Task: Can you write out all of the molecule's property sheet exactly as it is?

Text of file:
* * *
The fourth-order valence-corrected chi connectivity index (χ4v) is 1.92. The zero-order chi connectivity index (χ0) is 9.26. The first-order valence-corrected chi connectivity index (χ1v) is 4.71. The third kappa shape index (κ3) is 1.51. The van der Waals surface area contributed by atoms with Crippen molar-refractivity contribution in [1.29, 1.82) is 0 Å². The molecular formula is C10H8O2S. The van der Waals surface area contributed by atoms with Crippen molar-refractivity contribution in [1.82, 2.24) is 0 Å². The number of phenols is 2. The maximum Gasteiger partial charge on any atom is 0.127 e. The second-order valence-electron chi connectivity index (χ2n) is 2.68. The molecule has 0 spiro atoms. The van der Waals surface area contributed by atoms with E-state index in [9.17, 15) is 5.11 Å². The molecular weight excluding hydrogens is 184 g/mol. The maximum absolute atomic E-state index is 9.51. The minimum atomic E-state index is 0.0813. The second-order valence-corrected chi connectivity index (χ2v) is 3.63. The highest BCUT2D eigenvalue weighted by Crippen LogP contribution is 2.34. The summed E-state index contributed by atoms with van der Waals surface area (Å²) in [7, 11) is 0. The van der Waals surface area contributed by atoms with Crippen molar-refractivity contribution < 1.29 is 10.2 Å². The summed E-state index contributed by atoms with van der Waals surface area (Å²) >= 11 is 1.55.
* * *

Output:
The fourth-order valence-corrected chi connectivity index (χ4v) is 1.92. The zero-order chi connectivity index (χ0) is 9.26. The first-order valence-corrected chi connectivity index (χ1v) is 4.71. The third kappa shape index (κ3) is 1.51. The van der Waals surface area contributed by atoms with Crippen molar-refractivity contribution in [1.29, 1.82) is 0 Å². The molecular formula is C10H8O2S. The van der Waals surface area contributed by atoms with Crippen molar-refractivity contribution in [1.82, 2.24) is 0 Å². The number of phenols is 2. The maximum Gasteiger partial charge on any atom is 0.127 e. The second-order valence-electron chi connectivity index (χ2n) is 2.68. The molecule has 0 spiro atoms. The van der Waals surface area contributed by atoms with E-state index in [9.17, 15) is 5.11 Å². The molecular weight excluding hydrogens is 184 g/mol. The maximum absolute atomic E-state index is 9.51. The minimum atomic E-state index is 0.0813. The second-order valence-corrected chi connectivity index (χ2v) is 3.63. The highest BCUT2D eigenvalue weighted by Crippen LogP contribution is 2.34. The summed E-state index contributed by atoms with van der Waals surface area (Å²) in [7, 11) is 0. The van der Waals surface area contributed by atoms with Crippen molar-refractivity contribution < 1.29 is 10.2 Å². The summed E-state index contributed by atoms with van der Waals surface area (Å²) >= 11 is 1.55.